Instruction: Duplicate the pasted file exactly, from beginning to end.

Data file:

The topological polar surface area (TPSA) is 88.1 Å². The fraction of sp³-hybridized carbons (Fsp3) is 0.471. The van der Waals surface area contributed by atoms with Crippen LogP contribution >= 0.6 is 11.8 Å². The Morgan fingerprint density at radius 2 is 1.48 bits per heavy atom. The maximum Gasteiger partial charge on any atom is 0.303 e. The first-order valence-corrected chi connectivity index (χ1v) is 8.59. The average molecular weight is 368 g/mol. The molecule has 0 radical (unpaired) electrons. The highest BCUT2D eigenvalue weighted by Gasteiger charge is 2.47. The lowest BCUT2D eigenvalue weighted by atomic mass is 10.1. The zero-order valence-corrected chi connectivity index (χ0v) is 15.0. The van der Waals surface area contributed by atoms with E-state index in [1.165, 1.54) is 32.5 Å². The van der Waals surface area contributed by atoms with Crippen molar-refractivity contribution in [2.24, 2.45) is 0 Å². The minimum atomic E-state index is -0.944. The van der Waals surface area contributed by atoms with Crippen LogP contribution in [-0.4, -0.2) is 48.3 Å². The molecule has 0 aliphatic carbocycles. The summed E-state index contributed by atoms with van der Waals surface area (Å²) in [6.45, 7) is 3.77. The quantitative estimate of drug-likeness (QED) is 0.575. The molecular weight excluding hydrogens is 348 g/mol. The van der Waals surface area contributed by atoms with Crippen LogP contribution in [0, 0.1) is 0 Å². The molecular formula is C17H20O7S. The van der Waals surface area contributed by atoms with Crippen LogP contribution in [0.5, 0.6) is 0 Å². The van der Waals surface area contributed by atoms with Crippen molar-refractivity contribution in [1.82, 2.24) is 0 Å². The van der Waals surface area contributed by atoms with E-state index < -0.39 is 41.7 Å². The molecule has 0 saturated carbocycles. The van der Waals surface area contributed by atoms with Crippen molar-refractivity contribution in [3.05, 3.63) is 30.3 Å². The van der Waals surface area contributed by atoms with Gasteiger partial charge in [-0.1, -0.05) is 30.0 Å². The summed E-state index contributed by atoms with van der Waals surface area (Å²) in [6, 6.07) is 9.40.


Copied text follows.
The topological polar surface area (TPSA) is 88.1 Å². The fraction of sp³-hybridized carbons (Fsp3) is 0.471. The van der Waals surface area contributed by atoms with Crippen LogP contribution >= 0.6 is 11.8 Å². The Morgan fingerprint density at radius 2 is 1.48 bits per heavy atom. The maximum Gasteiger partial charge on any atom is 0.303 e. The first-order valence-corrected chi connectivity index (χ1v) is 8.59. The average molecular weight is 368 g/mol. The molecule has 0 radical (unpaired) electrons. The highest BCUT2D eigenvalue weighted by Gasteiger charge is 2.47. The lowest BCUT2D eigenvalue weighted by atomic mass is 10.1. The zero-order valence-corrected chi connectivity index (χ0v) is 15.0. The van der Waals surface area contributed by atoms with E-state index in [1.165, 1.54) is 32.5 Å². The van der Waals surface area contributed by atoms with Crippen molar-refractivity contribution in [2.24, 2.45) is 0 Å². The minimum atomic E-state index is -0.944. The van der Waals surface area contributed by atoms with Crippen LogP contribution in [-0.4, -0.2) is 48.3 Å². The molecule has 0 aliphatic carbocycles. The summed E-state index contributed by atoms with van der Waals surface area (Å²) in [6.45, 7) is 3.77. The quantitative estimate of drug-likeness (QED) is 0.575. The molecular weight excluding hydrogens is 348 g/mol. The van der Waals surface area contributed by atoms with Crippen LogP contribution in [0, 0.1) is 0 Å². The molecular formula is C17H20O7S. The van der Waals surface area contributed by atoms with Crippen LogP contribution in [0.5, 0.6) is 0 Å². The van der Waals surface area contributed by atoms with Crippen molar-refractivity contribution in [1.82, 2.24) is 0 Å². The van der Waals surface area contributed by atoms with E-state index < -0.39 is 41.7 Å². The molecule has 0 saturated carbocycles. The van der Waals surface area contributed by atoms with Crippen molar-refractivity contribution in [3.05, 3.63) is 30.3 Å². The van der Waals surface area contributed by atoms with Gasteiger partial charge in [-0.1, -0.05) is 30.0 Å². The summed E-state index contributed by atoms with van der Waals surface area (Å²) in [6, 6.07) is 9.40.